This article is free for anyone to read, but please consider becoming a Patreon subscriber to allow me to keep writing posts like this one. Sign up to receive articles like this one in your inbox here.
As more news of the ongoing collective bargaining between Major League Baseball and the Major League Baseball Players Association comes out, it’s important to remember that the news itself is part of the negotiation process. Leaks come out about salary negotiations and free agent discussions every winter with specific intent, not just so fans have something to pass the time with, and the talks between MLB and its players are no different.
A central part of two of my more recent Baseball Prospectus features touched on this: both were reactions to reported leaks from this year’s collective bargaining, and were I a betting man, I’d wager that both leaks came from MLB’s side. For one, the PA actively attempts to avoid leaks — remember just last year, when the PA only entered into the negotiation leaking game to put a stop to MLB’s tidal wave of negative info dumping? That’s how they operate, keeping the negotiations private as intended until they’re pushed to a point where doing so is no longer tactically sound. MLB, on the other hand, is constantly waging a public relations battle and thinking a number of moves ahead; ergo, they leak just enough to further whatever their goal happens to be. And second, both pieces of reporting assumed the reaction from the players’ side, without even an anonymous quote to go on. If one side isn’t talking, or isn’t giving you anything on the record, that’s what you’re going to have to do.
As I wrote at Baseball Prospectus in response to the MLB proposal that included a $100 million salary floor, MLB has reason to leak these sorts of economic proposals:
…if the goal is for MLB to be able to say, “Hey, don’t blame us, we proposed a salary floor and it was shot down,” as something of a cover, then they were able to easily accomplish their mission of being able to spend the next few years pointing fingers elsewhere, simply by proposing and leaking the existence of this proposal. Or setting themselves up to be able to mention this to the media whenever necessary should there be a lockout instead of the 2022 season beginning on time: that gun is loaded now, wherever it ends up being pointed.
…Any salary floor system that could actually benefit the players would likely be shut down by the owners who are very aware of how much money not spending money makes them. And the new CBA would need to be ratified by both sides to go into effect: if one side seems like an impossibility for ratification on a CBA including a salary floor, then proposing it is pretty harmless when it can be utilized in other ways later on in the talks. Maybe I’m being a little paranoid, but consider for a moment that this is the first real substantial leak on the otherwise near-silent CBA talks to this point, besides an earlier acknowledgment that the talks had begun at all. There’s likely a reason for that, and it’s probably not in order to establish a salary floor.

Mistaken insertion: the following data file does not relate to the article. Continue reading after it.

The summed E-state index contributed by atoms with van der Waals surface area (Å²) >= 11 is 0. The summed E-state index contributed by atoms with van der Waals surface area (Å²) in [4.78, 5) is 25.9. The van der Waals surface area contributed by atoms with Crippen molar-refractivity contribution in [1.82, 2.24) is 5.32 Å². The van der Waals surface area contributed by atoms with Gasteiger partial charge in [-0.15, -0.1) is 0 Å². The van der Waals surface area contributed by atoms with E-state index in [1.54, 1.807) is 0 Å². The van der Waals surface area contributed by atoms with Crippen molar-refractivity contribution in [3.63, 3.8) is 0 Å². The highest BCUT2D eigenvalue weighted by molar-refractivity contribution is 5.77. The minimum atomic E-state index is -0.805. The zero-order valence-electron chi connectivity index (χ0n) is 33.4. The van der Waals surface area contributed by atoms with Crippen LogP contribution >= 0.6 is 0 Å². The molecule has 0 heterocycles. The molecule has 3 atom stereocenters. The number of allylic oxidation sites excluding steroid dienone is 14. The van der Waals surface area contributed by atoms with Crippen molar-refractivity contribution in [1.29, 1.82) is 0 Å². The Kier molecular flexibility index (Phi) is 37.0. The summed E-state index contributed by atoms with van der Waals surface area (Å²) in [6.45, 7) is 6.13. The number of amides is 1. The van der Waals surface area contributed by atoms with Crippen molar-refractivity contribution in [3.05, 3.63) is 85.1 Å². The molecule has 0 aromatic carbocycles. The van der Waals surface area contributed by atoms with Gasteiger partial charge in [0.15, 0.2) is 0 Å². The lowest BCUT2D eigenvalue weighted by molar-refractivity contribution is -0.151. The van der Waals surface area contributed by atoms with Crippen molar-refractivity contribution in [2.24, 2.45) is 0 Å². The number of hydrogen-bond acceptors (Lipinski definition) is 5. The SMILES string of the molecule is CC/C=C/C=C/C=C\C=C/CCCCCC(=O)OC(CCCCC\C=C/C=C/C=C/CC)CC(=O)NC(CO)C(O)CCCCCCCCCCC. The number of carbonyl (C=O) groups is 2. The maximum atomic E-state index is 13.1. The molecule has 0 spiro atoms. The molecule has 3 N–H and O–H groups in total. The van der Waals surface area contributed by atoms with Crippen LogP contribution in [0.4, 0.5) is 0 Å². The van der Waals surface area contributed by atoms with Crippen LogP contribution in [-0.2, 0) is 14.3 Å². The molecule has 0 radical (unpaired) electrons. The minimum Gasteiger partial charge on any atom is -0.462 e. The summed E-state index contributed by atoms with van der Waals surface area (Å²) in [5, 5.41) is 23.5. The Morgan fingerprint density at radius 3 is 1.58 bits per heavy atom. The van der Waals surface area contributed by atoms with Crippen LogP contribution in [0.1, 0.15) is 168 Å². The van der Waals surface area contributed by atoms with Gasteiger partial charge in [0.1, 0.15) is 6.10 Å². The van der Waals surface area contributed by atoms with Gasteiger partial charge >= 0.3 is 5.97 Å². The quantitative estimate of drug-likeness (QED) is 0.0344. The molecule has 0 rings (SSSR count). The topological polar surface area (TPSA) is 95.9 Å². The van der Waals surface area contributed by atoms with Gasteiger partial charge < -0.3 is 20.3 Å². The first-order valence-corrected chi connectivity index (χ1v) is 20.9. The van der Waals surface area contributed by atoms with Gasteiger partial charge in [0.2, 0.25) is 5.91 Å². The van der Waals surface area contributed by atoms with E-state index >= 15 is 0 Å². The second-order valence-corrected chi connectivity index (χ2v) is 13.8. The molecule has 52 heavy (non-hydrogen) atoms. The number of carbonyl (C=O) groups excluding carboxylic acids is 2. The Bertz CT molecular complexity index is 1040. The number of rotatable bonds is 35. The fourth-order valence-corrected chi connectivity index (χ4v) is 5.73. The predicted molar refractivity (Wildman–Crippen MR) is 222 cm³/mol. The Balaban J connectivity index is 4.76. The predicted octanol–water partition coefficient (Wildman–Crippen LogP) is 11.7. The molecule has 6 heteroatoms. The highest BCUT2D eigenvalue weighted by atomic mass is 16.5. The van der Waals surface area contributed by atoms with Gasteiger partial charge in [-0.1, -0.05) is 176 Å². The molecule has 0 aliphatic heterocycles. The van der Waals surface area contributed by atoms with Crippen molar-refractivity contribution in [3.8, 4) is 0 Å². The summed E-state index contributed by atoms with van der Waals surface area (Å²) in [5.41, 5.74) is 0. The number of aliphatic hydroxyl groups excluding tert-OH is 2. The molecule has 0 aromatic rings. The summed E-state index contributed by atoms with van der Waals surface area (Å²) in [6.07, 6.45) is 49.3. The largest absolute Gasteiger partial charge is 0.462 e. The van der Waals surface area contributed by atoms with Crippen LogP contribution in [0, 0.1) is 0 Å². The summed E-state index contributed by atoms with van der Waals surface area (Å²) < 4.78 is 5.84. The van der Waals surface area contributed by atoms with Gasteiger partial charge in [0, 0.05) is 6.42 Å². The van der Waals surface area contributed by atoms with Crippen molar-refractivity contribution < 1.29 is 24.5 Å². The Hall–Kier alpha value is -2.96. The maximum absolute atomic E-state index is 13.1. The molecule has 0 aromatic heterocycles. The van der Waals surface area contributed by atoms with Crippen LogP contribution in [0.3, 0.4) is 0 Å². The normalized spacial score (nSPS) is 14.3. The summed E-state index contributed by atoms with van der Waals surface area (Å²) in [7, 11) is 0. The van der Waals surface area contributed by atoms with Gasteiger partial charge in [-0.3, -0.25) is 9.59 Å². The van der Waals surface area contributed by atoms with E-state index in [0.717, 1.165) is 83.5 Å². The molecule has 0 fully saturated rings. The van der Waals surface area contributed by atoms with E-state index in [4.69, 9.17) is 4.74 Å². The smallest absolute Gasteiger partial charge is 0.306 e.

A CBA that includes a salary floor isn’t likely to pass in a vote of MLB’s owners, but there is no harm in proposing one you know the players are going to reject. Especially when you can leak news of said proposal and make it look like it’s the players, not the owners, who are the ones acting as a barrier to economic change in the game — and economic change that, if you don’t think about it for too long, seems as if it would have an obvious benefit for the players and their stated goals of improving their take home and the rosters of teams that aren’t trying.
Similarly, the universal free agency age proposal, and the $1 billion pool of funds for spending on players that now would be considered arbitration-eligible, but in this new format, would be something else entirely since this system is meant to replace arbitration, are likely non-starters. Arbitration has been under attack by MLB’s owners essentially since it was instituted, and you hope that the Players Association learned its lesson decades ago when they allowed MLB to weaken the power of the arbitration process by making it take longer to reach arbitration eligibility. As I went into at BP, MLB’s owners hate arbitration because it is an economic lever they do not have control over, hence throwing out a number like “$1 billion” that looks astonishing in a headline, and will serve to make the players look greedy if they were to reject it. Even though it’s clear from looking at what little information has been leaked that there’s basically no chance the league would even come close to draining that pool of funds in this new system. Like with the whole “50 percent pay increase for minor-league players,” you have to look deeper than how good the headlines are going to look to understand how these systems are actually going to work, and what the benefits, if any, are.
I bring all of this up now because we’re in mid-September: the regular season is over in just a few more weeks, and the postseason will begin and end shortly after that. Then all we’ll have is about a month of collective bargaining news to go on, as the current agreement expires in early December. If that agreement expires without a new deal in place, well, you’re going to see more headlines about universal free agency and $1 billion spending pools and $100 million salary floors, especially from the corners of the sports media that were screaming at the players to just accept whatever deal was in front of them back in 2020. There will be new leaks, there will be public pressure on the union to back down from whatever stance they are quietly taking in negotiations. Keep all of this in mind as the leaks start to pool over the next couple of months, and be careful not to drown in them.
Visit my Patreon to become a supporter and help me continue to write articles like this one.